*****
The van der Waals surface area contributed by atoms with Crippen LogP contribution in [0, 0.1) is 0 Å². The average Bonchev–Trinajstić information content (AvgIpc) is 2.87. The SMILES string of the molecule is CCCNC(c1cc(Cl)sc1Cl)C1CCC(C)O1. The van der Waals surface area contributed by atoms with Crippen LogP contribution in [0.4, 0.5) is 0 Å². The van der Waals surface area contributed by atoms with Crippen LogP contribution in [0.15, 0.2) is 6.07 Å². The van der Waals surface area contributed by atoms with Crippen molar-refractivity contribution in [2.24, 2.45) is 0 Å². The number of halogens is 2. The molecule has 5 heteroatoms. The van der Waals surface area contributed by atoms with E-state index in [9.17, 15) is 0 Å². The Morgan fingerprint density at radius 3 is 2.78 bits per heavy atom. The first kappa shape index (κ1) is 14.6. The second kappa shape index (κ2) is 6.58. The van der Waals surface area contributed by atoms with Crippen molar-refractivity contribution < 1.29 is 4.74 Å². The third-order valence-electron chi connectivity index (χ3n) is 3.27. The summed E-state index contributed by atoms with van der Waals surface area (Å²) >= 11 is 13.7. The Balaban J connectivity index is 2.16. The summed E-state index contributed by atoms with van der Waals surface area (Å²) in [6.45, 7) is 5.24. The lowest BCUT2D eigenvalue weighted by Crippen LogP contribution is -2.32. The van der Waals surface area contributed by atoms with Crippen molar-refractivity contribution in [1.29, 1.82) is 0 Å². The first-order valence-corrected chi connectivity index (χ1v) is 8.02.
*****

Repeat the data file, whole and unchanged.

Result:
The van der Waals surface area contributed by atoms with Crippen LogP contribution in [0, 0.1) is 0 Å². The average Bonchev–Trinajstić information content (AvgIpc) is 2.87. The SMILES string of the molecule is CCCNC(c1cc(Cl)sc1Cl)C1CCC(C)O1. The van der Waals surface area contributed by atoms with Crippen LogP contribution in [0.4, 0.5) is 0 Å². The van der Waals surface area contributed by atoms with Crippen LogP contribution in [0.15, 0.2) is 6.07 Å². The van der Waals surface area contributed by atoms with Crippen molar-refractivity contribution in [2.24, 2.45) is 0 Å². The number of halogens is 2. The molecule has 5 heteroatoms. The van der Waals surface area contributed by atoms with E-state index in [9.17, 15) is 0 Å². The Morgan fingerprint density at radius 3 is 2.78 bits per heavy atom. The first kappa shape index (κ1) is 14.6. The second kappa shape index (κ2) is 6.58. The van der Waals surface area contributed by atoms with Crippen molar-refractivity contribution < 1.29 is 4.74 Å². The third-order valence-electron chi connectivity index (χ3n) is 3.27. The summed E-state index contributed by atoms with van der Waals surface area (Å²) >= 11 is 13.7. The Balaban J connectivity index is 2.16. The summed E-state index contributed by atoms with van der Waals surface area (Å²) in [6.45, 7) is 5.24. The lowest BCUT2D eigenvalue weighted by Crippen LogP contribution is -2.32. The van der Waals surface area contributed by atoms with Crippen molar-refractivity contribution in [1.29, 1.82) is 0 Å². The first-order valence-corrected chi connectivity index (χ1v) is 8.02.